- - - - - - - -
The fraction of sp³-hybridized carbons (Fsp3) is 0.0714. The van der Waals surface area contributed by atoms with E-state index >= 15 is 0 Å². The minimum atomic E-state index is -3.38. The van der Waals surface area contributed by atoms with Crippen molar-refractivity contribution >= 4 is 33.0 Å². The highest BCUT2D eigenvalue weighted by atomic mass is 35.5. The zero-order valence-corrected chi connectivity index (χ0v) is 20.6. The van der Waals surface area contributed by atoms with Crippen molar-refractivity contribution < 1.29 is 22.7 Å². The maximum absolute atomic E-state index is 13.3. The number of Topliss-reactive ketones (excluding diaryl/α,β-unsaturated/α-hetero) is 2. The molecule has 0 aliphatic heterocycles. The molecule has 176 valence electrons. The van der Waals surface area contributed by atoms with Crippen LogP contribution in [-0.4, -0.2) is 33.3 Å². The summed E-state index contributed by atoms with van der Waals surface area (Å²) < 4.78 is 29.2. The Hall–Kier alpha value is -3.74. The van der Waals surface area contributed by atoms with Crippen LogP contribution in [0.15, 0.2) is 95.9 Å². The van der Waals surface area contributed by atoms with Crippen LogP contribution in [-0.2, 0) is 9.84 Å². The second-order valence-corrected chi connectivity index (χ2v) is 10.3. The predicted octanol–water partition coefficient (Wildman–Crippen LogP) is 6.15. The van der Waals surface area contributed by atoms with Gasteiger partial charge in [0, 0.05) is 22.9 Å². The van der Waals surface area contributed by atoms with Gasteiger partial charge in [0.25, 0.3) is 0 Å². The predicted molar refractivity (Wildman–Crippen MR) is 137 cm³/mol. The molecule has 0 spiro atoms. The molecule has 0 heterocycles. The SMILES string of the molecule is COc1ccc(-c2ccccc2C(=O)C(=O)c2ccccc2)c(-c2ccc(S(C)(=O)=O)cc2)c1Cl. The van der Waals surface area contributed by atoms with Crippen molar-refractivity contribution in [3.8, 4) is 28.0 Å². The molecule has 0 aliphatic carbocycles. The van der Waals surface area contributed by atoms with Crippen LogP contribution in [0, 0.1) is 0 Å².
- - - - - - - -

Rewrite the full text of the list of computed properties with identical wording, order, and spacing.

The fraction of sp³-hybridized carbons (Fsp3) is 0.0714. The van der Waals surface area contributed by atoms with E-state index >= 15 is 0 Å². The minimum atomic E-state index is -3.38. The van der Waals surface area contributed by atoms with Crippen molar-refractivity contribution >= 4 is 33.0 Å². The highest BCUT2D eigenvalue weighted by atomic mass is 35.5. The zero-order valence-corrected chi connectivity index (χ0v) is 20.6. The van der Waals surface area contributed by atoms with Crippen molar-refractivity contribution < 1.29 is 22.7 Å². The maximum absolute atomic E-state index is 13.3. The number of Topliss-reactive ketones (excluding diaryl/α,β-unsaturated/α-hetero) is 2. The molecule has 0 aliphatic heterocycles. The molecule has 176 valence electrons. The van der Waals surface area contributed by atoms with Crippen LogP contribution in [-0.4, -0.2) is 33.3 Å². The summed E-state index contributed by atoms with van der Waals surface area (Å²) < 4.78 is 29.2. The Hall–Kier alpha value is -3.74. The van der Waals surface area contributed by atoms with Crippen LogP contribution in [0.15, 0.2) is 95.9 Å². The van der Waals surface area contributed by atoms with Crippen LogP contribution in [-0.2, 0) is 9.84 Å². The second-order valence-corrected chi connectivity index (χ2v) is 10.3. The predicted octanol–water partition coefficient (Wildman–Crippen LogP) is 6.15. The van der Waals surface area contributed by atoms with Gasteiger partial charge in [0, 0.05) is 22.9 Å². The van der Waals surface area contributed by atoms with Gasteiger partial charge in [0.25, 0.3) is 0 Å². The predicted molar refractivity (Wildman–Crippen MR) is 137 cm³/mol. The molecule has 0 spiro atoms. The molecule has 0 heterocycles. The SMILES string of the molecule is COc1ccc(-c2ccccc2C(=O)C(=O)c2ccccc2)c(-c2ccc(S(C)(=O)=O)cc2)c1Cl. The van der Waals surface area contributed by atoms with Crippen molar-refractivity contribution in [3.8, 4) is 28.0 Å². The molecule has 0 aliphatic carbocycles. The van der Waals surface area contributed by atoms with Crippen LogP contribution in [0, 0.1) is 0 Å².